Faculty, alumni, students, and community members recently gathered to mark the 50th anniversary of the Rowan Hall protests. On April 15, 1970, Miami University students broke into and occupied Rowan Hall to protest the Vietnam War. After the number of students swelled, the conflict escalated. Miami administrators called the Oxford Police and Butler County Sheriff’s Department to force the students to leave under threat of arrest. Around 176 students were arrested, and the event foreshadowed the tragedy at Kent State on May 4, 1970, which led over 700 colleges and universities across the country, including Miami, to close for portions of the spring semester. The takeover was unprecedented in the history of Miami University. Students demands included ending the Vietnam War and calling on the university to pay attention to and support African American students, Black studies, and Black history on campus.
Since Fall 2019, the faculty team Andy Rice (Assistant Professor of Media, Journalism, and Film) and Eric Hodgson (Smale Center Director and Associate Professor of AIMS) have led a Humanities Lab. Students working in the lab collaborated to research and present the history of the Rowan Hall protests. The lab created an augmented reality app to present their research and to provide a compelling and poignant way for visitors of the Armstrong Student Center, which was built on the site of Rowan Hall, to interact with history. The team planned to hold a lecture about the takeover and a panel discussion with the protest participants in 2020, but those in-person events were postponed due to the pandemic. The lab team finally held the lecture and panel discussion on October 28, 2021.
In the panel discussion, the faculty and alumni who were involved in the Rowan Hall protests shared their experiences, stories, and memories with their audience, formerly the site of Rowan Hall. Participants included J. Elliot, Frank Fitch, Sandra Gurvis, Leonard Harris, and Rick Momeyer. The panel discussion was moderated by Curt Ellison. Their narrative was vivid, emotional, and powerful.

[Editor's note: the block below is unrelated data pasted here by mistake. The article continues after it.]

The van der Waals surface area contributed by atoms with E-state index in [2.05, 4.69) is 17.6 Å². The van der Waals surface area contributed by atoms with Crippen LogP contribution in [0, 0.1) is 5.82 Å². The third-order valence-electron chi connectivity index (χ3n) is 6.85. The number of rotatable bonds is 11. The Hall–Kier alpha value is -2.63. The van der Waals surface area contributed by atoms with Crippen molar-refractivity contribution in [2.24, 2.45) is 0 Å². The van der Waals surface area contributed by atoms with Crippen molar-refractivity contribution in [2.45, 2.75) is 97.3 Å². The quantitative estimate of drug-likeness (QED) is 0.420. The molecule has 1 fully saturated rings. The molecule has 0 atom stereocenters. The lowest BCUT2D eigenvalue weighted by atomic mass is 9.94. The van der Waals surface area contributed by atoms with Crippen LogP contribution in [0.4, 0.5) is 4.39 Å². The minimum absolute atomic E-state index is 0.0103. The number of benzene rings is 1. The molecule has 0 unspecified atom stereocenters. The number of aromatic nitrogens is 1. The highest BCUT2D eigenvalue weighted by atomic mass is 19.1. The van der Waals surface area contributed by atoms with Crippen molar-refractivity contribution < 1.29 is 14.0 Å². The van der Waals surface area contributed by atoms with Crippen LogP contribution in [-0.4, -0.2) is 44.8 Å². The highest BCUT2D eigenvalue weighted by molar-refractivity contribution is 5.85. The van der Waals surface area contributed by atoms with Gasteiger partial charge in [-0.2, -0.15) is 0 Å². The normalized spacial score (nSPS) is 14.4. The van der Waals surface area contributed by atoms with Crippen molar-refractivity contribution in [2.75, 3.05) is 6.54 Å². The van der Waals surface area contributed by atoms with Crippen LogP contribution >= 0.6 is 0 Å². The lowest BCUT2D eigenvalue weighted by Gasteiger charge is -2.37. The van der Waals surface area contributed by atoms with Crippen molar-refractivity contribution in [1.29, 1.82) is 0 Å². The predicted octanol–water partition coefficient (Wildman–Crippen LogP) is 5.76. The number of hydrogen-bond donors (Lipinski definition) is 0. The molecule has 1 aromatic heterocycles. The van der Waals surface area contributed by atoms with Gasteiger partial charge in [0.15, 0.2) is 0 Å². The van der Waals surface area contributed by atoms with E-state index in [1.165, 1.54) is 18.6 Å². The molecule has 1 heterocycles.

Sandra Gurvis, an alumni who was a first-year student in 1970, said that she gets emotional whenever she recalls the memories of the time. “It was a life-changing experience which is not a funny game at all. It was very serious, and it gave people a lot of pain,” said Gurvis. “People were shouting and [it was] very chaotic. . . and I watched [police officers] drag my friends to the waiting vans by their hair and by their armpits. My friends were screaming.” She added that the experience at Miami was a starting point for her as a writer and a journalist.
The Rowan Hall Humanities Lab team also launched an augmented reality smartphone app to commemorate the protests. Those who attended the event were able to test out the app after the panel discussion. Videotaped performance pieces and interviews with key participants of the Rowan Hall protest were virtually embedded via the app into the Shade Family Reading Room in the Armstrong Student Center, which is the space formerly occupied by Rowan Hall.
Please check out this short video of project’s final product that includes interviews in which former Miami students and administrators reflect on what the moment was like.